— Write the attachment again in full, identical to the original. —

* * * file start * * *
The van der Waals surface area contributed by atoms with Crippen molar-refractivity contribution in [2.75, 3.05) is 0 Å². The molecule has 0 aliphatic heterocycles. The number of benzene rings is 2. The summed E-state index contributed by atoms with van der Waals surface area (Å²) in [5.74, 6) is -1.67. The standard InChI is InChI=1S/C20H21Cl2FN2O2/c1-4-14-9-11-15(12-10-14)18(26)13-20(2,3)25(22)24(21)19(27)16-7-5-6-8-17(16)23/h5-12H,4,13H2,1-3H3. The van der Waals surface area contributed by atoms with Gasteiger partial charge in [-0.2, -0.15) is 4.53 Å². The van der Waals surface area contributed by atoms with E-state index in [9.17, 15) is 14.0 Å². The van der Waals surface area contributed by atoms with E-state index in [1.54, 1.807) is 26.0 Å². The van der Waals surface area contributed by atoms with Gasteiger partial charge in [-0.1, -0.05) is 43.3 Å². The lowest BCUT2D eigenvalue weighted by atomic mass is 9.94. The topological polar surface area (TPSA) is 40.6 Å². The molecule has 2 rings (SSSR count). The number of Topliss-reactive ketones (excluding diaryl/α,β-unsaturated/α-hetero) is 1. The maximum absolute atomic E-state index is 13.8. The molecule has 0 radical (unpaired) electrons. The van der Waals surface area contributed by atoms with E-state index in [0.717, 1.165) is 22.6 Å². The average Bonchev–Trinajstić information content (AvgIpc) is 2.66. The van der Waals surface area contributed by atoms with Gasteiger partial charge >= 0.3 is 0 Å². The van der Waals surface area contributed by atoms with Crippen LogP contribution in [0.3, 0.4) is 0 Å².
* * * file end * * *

The van der Waals surface area contributed by atoms with Crippen molar-refractivity contribution in [2.75, 3.05) is 0 Å². The molecule has 0 aliphatic heterocycles. The number of benzene rings is 2. The summed E-state index contributed by atoms with van der Waals surface area (Å²) in [5.74, 6) is -1.67. The standard InChI is InChI=1S/C20H21Cl2FN2O2/c1-4-14-9-11-15(12-10-14)18(26)13-20(2,3)25(22)24(21)19(27)16-7-5-6-8-17(16)23/h5-12H,4,13H2,1-3H3. The van der Waals surface area contributed by atoms with Gasteiger partial charge in [-0.2, -0.15) is 4.53 Å². The van der Waals surface area contributed by atoms with E-state index in [9.17, 15) is 14.0 Å². The van der Waals surface area contributed by atoms with E-state index in [1.54, 1.807) is 26.0 Å². The van der Waals surface area contributed by atoms with Gasteiger partial charge in [-0.1, -0.05) is 43.3 Å². The lowest BCUT2D eigenvalue weighted by atomic mass is 9.94. The topological polar surface area (TPSA) is 40.6 Å². The molecule has 2 rings (SSSR count). The number of Topliss-reactive ketones (excluding diaryl/α,β-unsaturated/α-hetero) is 1. The maximum absolute atomic E-state index is 13.8. The molecule has 0 radical (unpaired) electrons. The van der Waals surface area contributed by atoms with E-state index in [0.717, 1.165) is 22.6 Å². The average Bonchev–Trinajstić information content (AvgIpc) is 2.66. The van der Waals surface area contributed by atoms with Gasteiger partial charge >= 0.3 is 0 Å². The van der Waals surface area contributed by atoms with Crippen LogP contribution in [0.3, 0.4) is 0 Å².